How is the tour going?
Well, I just got over being sick, so I'm a little nasally right now. That's been the primary reason it's been a little difficult. Losing your voice completely and you have a sold-out show in front of 17,000 fans in Detroit, sucks. But besides that, the tour's been great. From my perspective, this is a good time for us. I am able to present the band the way I was hoping to. I always wanted this band to start taking steps towards . . . I'm really proud of the way that the band is presenting itself on the live show. It's a much more modern and relevant form of rock & roll, I think, than the small, little punk scene that we grew up in. So that's exciting to me.
So many bands establish a sound and then just keep making the same record over and over.
Well, I think that people saw a lot more potential in Blink-182 than we saw in ourselves until the last record. I think with that record, we proved to ourselves, "Wow, we can actually be like a real rock band rather than your next-door neighbors that got famous." I always thought the band could be gigantic just because of the approachability of it and the humbleness of it and the fun of it. The songs were good and catchy, but I never thought we were going to maintain being big because we were revolutionary or because our ideas or our art was so all encompassing. But I think on the last record we started to touch on that.
I was talking to Mark and he told me that you want an epic sound, like Muse or U2. It's hard for some people to imagine how you can reconcile that sound with Blink.
But that's what's so fun about it. What would that sound like? And you hear it on the record. You hear a little bit with "Up All Night." You hear it with "Natives." These songs have big builds and some crescendos. But, how do you mix those two worlds? People hear me do it with Angels and Airwaves. People know that Travis can play anything that he wants to. People know that Mark is into the coolest, newest music and producing records and he's been writing great songs forever. So, it's just an ambition and an arrangement in my mind. But I like the idea that people wonder or go, "There's no way to pull that off." That to me is the fun part of it.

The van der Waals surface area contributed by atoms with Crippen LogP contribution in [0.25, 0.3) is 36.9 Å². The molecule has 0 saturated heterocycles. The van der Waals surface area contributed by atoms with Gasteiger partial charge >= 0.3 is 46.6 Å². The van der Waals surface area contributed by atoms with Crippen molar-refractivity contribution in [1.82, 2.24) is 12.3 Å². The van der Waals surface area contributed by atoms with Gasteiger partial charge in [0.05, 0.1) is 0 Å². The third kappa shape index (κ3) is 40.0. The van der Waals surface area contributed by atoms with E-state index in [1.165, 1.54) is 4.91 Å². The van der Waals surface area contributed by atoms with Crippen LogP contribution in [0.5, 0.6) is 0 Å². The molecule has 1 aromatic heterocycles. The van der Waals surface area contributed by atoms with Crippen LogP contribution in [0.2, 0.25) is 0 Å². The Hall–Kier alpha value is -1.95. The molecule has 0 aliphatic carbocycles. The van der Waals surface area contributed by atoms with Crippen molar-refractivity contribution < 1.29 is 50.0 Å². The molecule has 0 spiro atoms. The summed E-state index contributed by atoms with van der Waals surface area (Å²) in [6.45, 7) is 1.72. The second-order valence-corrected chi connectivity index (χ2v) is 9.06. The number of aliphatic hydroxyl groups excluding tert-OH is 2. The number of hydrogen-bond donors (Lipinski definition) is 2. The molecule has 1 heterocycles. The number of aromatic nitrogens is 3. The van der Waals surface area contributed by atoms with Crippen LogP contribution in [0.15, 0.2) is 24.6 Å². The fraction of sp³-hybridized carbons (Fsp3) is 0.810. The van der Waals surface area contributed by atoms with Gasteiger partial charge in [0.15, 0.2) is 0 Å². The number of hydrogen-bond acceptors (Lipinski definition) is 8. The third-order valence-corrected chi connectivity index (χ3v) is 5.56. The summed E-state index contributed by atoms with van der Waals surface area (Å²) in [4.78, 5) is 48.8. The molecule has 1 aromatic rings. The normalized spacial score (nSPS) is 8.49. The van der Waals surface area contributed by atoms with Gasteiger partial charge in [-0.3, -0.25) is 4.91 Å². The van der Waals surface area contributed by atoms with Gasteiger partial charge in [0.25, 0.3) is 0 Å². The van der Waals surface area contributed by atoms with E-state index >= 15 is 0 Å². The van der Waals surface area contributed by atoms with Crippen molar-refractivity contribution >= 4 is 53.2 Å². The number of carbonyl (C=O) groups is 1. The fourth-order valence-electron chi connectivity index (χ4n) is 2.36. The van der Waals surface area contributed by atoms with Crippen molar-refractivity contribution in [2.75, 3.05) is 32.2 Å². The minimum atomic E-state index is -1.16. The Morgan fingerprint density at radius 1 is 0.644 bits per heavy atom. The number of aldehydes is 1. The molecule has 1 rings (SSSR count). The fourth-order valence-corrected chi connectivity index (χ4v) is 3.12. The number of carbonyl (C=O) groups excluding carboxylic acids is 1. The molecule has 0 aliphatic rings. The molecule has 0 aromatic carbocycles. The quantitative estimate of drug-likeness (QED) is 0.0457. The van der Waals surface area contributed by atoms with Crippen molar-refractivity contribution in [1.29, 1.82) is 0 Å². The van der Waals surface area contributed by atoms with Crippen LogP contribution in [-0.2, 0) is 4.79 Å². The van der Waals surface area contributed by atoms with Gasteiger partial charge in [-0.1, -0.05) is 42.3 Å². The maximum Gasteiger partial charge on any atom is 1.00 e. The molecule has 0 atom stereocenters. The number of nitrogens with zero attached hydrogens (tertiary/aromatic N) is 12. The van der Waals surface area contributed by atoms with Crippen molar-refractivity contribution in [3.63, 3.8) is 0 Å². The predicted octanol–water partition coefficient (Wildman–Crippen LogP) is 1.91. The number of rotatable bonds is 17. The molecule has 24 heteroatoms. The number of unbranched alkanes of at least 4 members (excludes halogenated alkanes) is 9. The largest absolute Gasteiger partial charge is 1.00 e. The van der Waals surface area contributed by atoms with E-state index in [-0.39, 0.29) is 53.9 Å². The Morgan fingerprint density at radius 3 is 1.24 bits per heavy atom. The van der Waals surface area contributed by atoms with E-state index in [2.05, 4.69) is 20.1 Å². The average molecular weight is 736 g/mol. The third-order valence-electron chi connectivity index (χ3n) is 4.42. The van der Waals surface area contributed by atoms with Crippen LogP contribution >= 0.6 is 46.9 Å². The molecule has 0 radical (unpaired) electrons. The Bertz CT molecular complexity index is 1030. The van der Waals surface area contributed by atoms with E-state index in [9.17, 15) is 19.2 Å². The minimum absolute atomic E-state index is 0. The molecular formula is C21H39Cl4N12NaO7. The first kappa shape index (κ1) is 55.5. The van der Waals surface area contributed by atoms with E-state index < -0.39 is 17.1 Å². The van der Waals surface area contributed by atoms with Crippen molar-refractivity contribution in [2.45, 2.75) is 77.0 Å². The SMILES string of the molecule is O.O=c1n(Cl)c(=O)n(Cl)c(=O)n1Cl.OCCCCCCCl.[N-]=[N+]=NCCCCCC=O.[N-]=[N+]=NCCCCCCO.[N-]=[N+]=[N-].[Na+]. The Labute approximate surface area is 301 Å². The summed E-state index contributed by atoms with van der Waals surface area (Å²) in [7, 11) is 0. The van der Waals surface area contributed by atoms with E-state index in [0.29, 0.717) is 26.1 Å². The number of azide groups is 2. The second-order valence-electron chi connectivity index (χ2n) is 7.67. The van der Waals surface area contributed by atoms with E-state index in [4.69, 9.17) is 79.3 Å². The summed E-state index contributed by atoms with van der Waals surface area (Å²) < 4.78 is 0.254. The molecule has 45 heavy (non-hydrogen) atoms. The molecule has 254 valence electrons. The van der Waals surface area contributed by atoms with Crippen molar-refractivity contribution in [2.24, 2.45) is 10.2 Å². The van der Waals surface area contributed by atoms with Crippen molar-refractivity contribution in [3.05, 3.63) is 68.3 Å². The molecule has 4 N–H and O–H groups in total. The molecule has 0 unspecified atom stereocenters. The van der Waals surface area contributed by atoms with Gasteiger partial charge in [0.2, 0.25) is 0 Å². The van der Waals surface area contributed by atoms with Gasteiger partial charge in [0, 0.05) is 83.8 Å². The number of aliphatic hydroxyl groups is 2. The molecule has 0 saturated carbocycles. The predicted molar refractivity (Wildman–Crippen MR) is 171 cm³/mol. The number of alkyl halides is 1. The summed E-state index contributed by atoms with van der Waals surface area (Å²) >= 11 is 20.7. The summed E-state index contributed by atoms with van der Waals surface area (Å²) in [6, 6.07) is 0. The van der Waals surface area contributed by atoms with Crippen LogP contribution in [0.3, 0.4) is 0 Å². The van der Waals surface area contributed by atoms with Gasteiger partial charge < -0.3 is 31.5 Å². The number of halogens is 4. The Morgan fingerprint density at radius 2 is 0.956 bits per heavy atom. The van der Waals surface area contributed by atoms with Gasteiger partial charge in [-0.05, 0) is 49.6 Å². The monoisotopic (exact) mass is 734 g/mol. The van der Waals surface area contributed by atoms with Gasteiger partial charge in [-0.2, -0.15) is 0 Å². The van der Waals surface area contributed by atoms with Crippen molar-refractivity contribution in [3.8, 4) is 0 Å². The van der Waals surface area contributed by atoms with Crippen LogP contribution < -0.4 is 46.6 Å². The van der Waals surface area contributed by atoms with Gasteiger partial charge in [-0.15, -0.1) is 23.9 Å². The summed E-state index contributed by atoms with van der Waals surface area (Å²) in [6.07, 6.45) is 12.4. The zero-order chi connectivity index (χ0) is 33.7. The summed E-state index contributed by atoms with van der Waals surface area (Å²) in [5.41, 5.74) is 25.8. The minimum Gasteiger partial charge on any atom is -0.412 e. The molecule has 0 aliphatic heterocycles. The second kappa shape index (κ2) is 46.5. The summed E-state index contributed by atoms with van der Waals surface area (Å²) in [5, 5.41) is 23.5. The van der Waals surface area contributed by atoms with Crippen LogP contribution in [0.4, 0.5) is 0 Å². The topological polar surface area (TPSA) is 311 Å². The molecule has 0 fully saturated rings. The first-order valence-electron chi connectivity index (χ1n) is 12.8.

Do you see the final sound as a compromise, or a melting pot?
It's both. I mean, the melting pot is the compromise. The magic of Blink is the compromise. We would have had more intros and epic crescendos on the record if I had my way – but then it wouldn't have been Blink. Mark and I are almost on two opposite ends of the spectrum. I'm always trying to push things forward and he's always nostalgic for who we were and where we grew up and how we meet in the middle is always the beauty.
Were there moments during the making of the record when you became frustrated?
So how did you deal with that?
I'd just bite my tongue. I'd just get pissed and bite my tongue. And I just kept telling myself that everything happens for a reason and everything's supposed to be the way it's supposed to be. I also really believe in the natural course of events. I'm constantly finding myself fighting battles with what I want and what the natural course of events are pushing me to have. So I was always like, "I really want this stuff and I really believe in my heart that this is something that will make the band better." But just because I believe that, it doesn't make it so. It really doesn't. So, learn to get over it and let the compromise happen.
There's a lot of demands on your time right now. You have the new Blink album and tour, the new Angels and Airwaves album, all your businesses and your family. Do you ever feel that it's just all too much?
I never wanted to have two bands. But yeah, it's too much. Especially the past six months have been really hard because the Angels film was a five-year journey and that just hit theaters a couple of weeks ago, and now it comes out in November with a double album, 22 songs. And I started a whole company around it. Angels and Airwaves is a company now. So, all that was going while I was supposed to make this Blink-182 comeback record. And I'm trying to balance everyone's interests and then my wife is looking at me like, "I hate your guts because you're supposed to be working less and hanging out more." I'm like, "I can't let anyone down because I care about them all." Both of these sides of the fence are, like, who I am. I am still this little punk rock kid, but I am also this armchair academic that's trying to look at the world a little bit differently.
Do you see Blink continuing indefinitely, or are you worried that you might start to feel too overwhelmed in two or three years?
No, I think that my most overwhelming points were the past six months. Blink was supposed to go earlier, but everyone's schedule got pushed back and then it got pushed right on top of the Angels release that was already planned. So, I had no choice but to do them both at the same time. I never want to do that again. But will Blink continue? Absolutely. As long as it's fun and people care. And as long as we keep respecting each other the way we are now . . . myself included to them. I think we've proved that the worst is behind us.
Next: Travis Barker
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